Varsha P (Applicant/Claimant) v Bhadresh P (Respondent/Defendant)

JurisdictionEngland & Wales
JudgeMr Justice Moylan
Judgment Date30 May 2012
Neutral Citation[2012] EWHC 1733 (Fam)
Date30 May 2012
CourtFamily Division
Docket NumberCase No: FD02D03678

[2012] EWHC 1733 (Fam)



Royal Courts of Justice


London WC2A 2LL


Mr Justice Moylan

Case No: FD02D03678

Varsha P
Bhadresh P

Mr S Cobb QC and Ms N Fox (instructed by Hodge Jones & Allen) appeared on behalf of the Claimant

Ms E Da Costa-Waldman (instructed by Duncan Lewis) appeared on behalf of the Defendant

Ms Cumberland appeared on behalf of the Secretary of State

Ms Schutzer-Weissmann appeared on behalf of the Crown Prosecution Service

Approved Judgment

Mr Justice Moylan

I am determining an application for disclosure made by a former wife in the course of her application to set aside an ancillary relief order made on 30 April 2004 which she alleges was procured by material misrepresentation.


The application is for disclosure by the Crown Prosecution Service of:

(i) A prosecutor's statement which it is believed was served on the husband on 5 September 2011, and any subsequent amended versions;

(ii) The defendant husband's response thereto. As I understand it, he has not yet filed a response but the date for him doing so has not yet occurred. There is no obligation on the husband to file a response.

(iii) The transcripts of the husband's interviews for the purposes of what are called the T2 trial and the V Mobile trial.

(iv) All amendments to restraint orders which have been made against the husband.

(v) The application, supporting statements and exhibits used in the restraint order application.


Disclosure is also sought against the husband, effectively of the same material, that material being in the possession of his solicitors instructed for the purposes of the criminal proceedings which I will describe shortly.


The parties to the application are the wife, as I will call her in this judgment, represented by Mr Cobb, QC and Ms Fox; the husband, as I will call him, represented by Ms Da Costa-Waldman; the Secretary of State for the Home Department represented by Ms Cumberland, and the Crown Prosecution Service ("CPS") represented by Ms Schutzer-Weissmann.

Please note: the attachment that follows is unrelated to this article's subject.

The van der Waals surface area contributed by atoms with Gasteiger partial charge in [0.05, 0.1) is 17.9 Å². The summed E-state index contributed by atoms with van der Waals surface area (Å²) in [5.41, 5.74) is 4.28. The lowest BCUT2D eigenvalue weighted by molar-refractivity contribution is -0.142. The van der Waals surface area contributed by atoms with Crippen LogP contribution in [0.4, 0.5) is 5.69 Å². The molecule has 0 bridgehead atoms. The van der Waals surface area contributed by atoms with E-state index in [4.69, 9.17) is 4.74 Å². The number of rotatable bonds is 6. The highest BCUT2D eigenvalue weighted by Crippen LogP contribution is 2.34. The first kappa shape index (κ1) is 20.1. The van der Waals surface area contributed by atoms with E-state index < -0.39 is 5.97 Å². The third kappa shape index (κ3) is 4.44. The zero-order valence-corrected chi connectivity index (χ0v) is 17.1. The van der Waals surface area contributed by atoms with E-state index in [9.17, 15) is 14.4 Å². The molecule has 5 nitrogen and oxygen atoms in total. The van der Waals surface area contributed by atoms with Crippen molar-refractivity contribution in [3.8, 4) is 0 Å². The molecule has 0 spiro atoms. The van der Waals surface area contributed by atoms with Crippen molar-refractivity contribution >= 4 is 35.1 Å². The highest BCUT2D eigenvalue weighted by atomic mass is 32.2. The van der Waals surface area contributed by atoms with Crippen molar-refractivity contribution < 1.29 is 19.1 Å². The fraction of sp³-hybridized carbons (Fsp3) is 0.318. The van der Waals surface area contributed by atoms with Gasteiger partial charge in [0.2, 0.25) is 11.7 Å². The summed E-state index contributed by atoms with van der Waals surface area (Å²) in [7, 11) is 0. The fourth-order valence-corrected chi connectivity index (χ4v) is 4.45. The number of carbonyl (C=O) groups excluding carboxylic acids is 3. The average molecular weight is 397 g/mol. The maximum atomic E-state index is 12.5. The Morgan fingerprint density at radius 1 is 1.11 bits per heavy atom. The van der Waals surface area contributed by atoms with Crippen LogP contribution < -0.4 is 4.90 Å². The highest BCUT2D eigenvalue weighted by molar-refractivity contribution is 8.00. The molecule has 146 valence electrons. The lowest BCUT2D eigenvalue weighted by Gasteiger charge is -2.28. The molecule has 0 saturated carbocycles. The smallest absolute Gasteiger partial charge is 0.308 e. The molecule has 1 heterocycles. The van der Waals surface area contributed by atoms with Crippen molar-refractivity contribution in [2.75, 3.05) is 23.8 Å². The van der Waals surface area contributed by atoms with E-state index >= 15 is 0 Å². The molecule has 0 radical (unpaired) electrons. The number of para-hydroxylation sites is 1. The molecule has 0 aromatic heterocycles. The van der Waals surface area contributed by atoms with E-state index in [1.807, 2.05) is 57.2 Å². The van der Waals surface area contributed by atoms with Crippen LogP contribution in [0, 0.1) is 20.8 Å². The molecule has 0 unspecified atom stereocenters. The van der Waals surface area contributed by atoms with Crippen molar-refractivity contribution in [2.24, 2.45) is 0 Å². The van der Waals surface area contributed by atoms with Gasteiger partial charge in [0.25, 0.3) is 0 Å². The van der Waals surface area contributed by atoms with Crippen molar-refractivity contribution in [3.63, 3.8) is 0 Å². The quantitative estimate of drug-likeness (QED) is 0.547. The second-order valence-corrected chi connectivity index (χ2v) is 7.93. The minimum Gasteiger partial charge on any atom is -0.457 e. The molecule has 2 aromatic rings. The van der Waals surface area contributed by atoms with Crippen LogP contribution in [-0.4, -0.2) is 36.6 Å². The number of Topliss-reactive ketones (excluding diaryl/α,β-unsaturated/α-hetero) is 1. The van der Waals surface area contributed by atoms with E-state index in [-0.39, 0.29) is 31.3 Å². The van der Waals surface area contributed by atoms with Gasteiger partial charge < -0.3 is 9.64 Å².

The application is opposed by the Secretary of State and the CPS on the basis that the documents which the wife seeks contain information consisting of or derived from material received from foreign governments or other authorities pursuant to requests for mutual legal assistance. It is submitted that I should, therefore, reject the application.


Mutual legal assistance ("MLA") is the process by which states and state authorities provide assistance to each other for the purposes of criminal investigations and prosecutions and ancillary proceedings such as confiscation or other civil recovery proceedings. The provision of MLA is governed by treaties, conventions and schemes but can also occur through, for example, informal co-operation between law enforcement agencies. According to the evidence in this case the furthest extent to which any evidence obtained by MLA might be used directly is in non-conviction based asset forfeiture proceedings under Part 5 of the Proceeds of Crime Act 2002.


MLA does not extend to civil proceedings and a third party — i.e. anyone other than a defendant in criminal or ancillary proceedings — is not able to make use of the MLA process.


But for the Court of Appeal decision in BOC Limited v Instrument Technology Limited [2002] QB 537, the Secretary of State and the CPS would submit that I would be bound to dismiss the wife's application pursuant to the provisions of section 9(2) of the Crime (International Co-operation) Act 2003 ("the 2003 Act"). They contend that BOC was wrongly decided and that section 9(2) imposes an absolute prohibition on the use of MLA material absent the consent of the requested state other than for the use specified in any letter of request. In BOC the Court of Appeal decided that the identical provisions of the previous statute (the Criminal Justice (International Co-Operation) Act 1990) did not impose an absolute bar as they only apply to criminal proceedings and not to civil proceedings.


It is, therefore, accepted for the purposes of this hearing that I have a discretion as to whether or not to order the disclosure of the documents sought by the wife. However, it is submitted on behalf of the Secretary of State and the CPS that the policy, public and international comity interests raised by this application weigh so strongly against the use of MLA material for any purpose other than that for which it was sought that my discretion can only properly be exercised by refusing the wife's application.